The inadequacy of the medium to the richness of experience - if that isn't a well trodden theme for the experienced artist! How quickly has Didion evolved from mourner to writer, returning to the concerns of a seasoned artist - impatience with her medium - once setting pen to paper. As with her earlier work, the writing begins from wherever she is. Who she is, where she is, the thoughts, activities, or sensations that occupy her. Then she writes her way toward her task, whether assigned or discovered, until she tells the story of telling the story. In doing so she faces, from time to time, creative limits. Often, she then refers to film - another medium she has worked in, one with different advantages and limits. She seems to have created a career-long creative dialogue, but rather than creating a dissolve or an edit with words (techniques she can as has used) she puts the conflict between forms directly on the page. This experience of conflict with her medium, she says, this is the story. This is useful because in a moment in which she could be removed from her chief action - telling a story - she makes a technical aspect of that act visible so that the story may continue.

I thought I was going to write about The Year of Magical Thinking. I had lots of pages tagged that were examples of writing I admired but in starting with Slouching Towards Bethlehem this became a story about creative process and, especially, beginnings. This is a favorite theme of mine as an artist and a teacher of process, so I guess that isn't terribly surprising. When I think of it, the aspect of The Year of Magical Thinking that most impresses me is that Didion could begin writing at all, so perhaps that was my story, or at least it is. It is the story because that is what I wrote.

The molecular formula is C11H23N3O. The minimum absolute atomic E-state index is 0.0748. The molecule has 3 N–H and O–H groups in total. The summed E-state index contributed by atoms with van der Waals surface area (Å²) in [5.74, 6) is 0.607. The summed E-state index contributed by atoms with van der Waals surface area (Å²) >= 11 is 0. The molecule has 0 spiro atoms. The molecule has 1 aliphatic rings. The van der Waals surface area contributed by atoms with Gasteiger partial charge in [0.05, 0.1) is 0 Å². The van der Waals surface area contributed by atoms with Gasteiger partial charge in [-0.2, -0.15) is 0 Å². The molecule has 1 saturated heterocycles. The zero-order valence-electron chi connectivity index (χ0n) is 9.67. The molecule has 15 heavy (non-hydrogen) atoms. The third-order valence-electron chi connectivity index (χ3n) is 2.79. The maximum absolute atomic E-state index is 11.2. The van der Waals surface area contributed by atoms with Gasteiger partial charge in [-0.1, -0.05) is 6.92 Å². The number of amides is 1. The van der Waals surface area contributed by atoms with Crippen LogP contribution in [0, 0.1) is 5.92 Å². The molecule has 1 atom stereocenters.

Sheila O'Malley said...

She consistently blows the top of my head off. I am excited (and also dreading) reading her next book about Quintana.

Ted said...

I know what you mean about the new book - it's like watching an accident. I'm not sure I want to look but I have to. She's unflinching.

Sheila O'Malley said...

Her article about Howard Hughes: stupendous. All of her California stuff is GREAT.

AnneCamille said...

Ted, What a wonderful post about Didion's writing. She has been one of my favorites for many years, although I have yet to read The Year of Magical Thinking.

Ted said...

AC - Thank you! And the year of magical thinking is so worth it. This was my second time.